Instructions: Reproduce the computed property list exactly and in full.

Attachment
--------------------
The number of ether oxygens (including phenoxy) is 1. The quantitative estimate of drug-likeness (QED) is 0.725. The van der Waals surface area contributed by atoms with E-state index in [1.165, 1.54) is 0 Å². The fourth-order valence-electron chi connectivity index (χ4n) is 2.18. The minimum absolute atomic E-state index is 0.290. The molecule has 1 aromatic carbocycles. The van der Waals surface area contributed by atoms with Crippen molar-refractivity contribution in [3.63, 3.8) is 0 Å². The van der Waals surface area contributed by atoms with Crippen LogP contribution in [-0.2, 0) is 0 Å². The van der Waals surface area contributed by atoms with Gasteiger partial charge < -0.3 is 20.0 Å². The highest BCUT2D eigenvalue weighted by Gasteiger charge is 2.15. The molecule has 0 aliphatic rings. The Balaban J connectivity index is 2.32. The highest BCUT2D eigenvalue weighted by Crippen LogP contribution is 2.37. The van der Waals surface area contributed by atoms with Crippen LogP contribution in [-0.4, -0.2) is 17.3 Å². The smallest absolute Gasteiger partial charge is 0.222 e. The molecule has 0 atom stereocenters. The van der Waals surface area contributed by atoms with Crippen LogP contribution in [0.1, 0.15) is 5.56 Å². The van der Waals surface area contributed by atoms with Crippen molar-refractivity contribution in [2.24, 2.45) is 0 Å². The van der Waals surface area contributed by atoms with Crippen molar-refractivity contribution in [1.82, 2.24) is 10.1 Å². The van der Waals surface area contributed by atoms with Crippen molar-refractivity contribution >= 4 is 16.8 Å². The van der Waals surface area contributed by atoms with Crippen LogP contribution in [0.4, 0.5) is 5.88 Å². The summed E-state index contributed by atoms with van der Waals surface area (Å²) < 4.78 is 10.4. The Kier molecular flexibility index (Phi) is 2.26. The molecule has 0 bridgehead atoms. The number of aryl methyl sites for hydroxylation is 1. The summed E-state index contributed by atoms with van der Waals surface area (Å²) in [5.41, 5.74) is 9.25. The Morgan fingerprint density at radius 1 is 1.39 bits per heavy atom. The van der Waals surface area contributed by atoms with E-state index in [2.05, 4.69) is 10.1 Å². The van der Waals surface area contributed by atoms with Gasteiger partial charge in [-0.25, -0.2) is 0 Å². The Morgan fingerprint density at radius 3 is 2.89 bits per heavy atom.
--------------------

The number of ether oxygens (including phenoxy) is 1. The quantitative estimate of drug-likeness (QED) is 0.725. The van der Waals surface area contributed by atoms with E-state index in [1.165, 1.54) is 0 Å². The fourth-order valence-electron chi connectivity index (χ4n) is 2.18. The minimum absolute atomic E-state index is 0.290. The molecule has 1 aromatic carbocycles. The van der Waals surface area contributed by atoms with Crippen molar-refractivity contribution in [3.63, 3.8) is 0 Å². The van der Waals surface area contributed by atoms with Crippen LogP contribution in [-0.2, 0) is 0 Å². The van der Waals surface area contributed by atoms with Gasteiger partial charge < -0.3 is 20.0 Å². The highest BCUT2D eigenvalue weighted by Gasteiger charge is 2.15. The molecule has 0 aliphatic rings. The Balaban J connectivity index is 2.32. The highest BCUT2D eigenvalue weighted by Crippen LogP contribution is 2.37. The van der Waals surface area contributed by atoms with Crippen LogP contribution in [-0.4, -0.2) is 17.3 Å². The smallest absolute Gasteiger partial charge is 0.222 e. The molecule has 0 atom stereocenters. The van der Waals surface area contributed by atoms with Crippen LogP contribution in [0.1, 0.15) is 5.56 Å². The van der Waals surface area contributed by atoms with Crippen molar-refractivity contribution in [2.24, 2.45) is 0 Å². The van der Waals surface area contributed by atoms with Crippen molar-refractivity contribution in [1.82, 2.24) is 10.1 Å². The van der Waals surface area contributed by atoms with Crippen molar-refractivity contribution >= 4 is 16.8 Å². The van der Waals surface area contributed by atoms with Crippen LogP contribution in [0.4, 0.5) is 5.88 Å². The summed E-state index contributed by atoms with van der Waals surface area (Å²) < 4.78 is 10.4. The Kier molecular flexibility index (Phi) is 2.26. The molecule has 0 bridgehead atoms. The number of aryl methyl sites for hydroxylation is 1. The summed E-state index contributed by atoms with van der Waals surface area (Å²) in [5.41, 5.74) is 9.25. The Morgan fingerprint density at radius 1 is 1.39 bits per heavy atom. The van der Waals surface area contributed by atoms with E-state index in [2.05, 4.69) is 10.1 Å². The van der Waals surface area contributed by atoms with Gasteiger partial charge in [-0.25, -0.2) is 0 Å². The Morgan fingerprint density at radius 3 is 2.89 bits per heavy atom.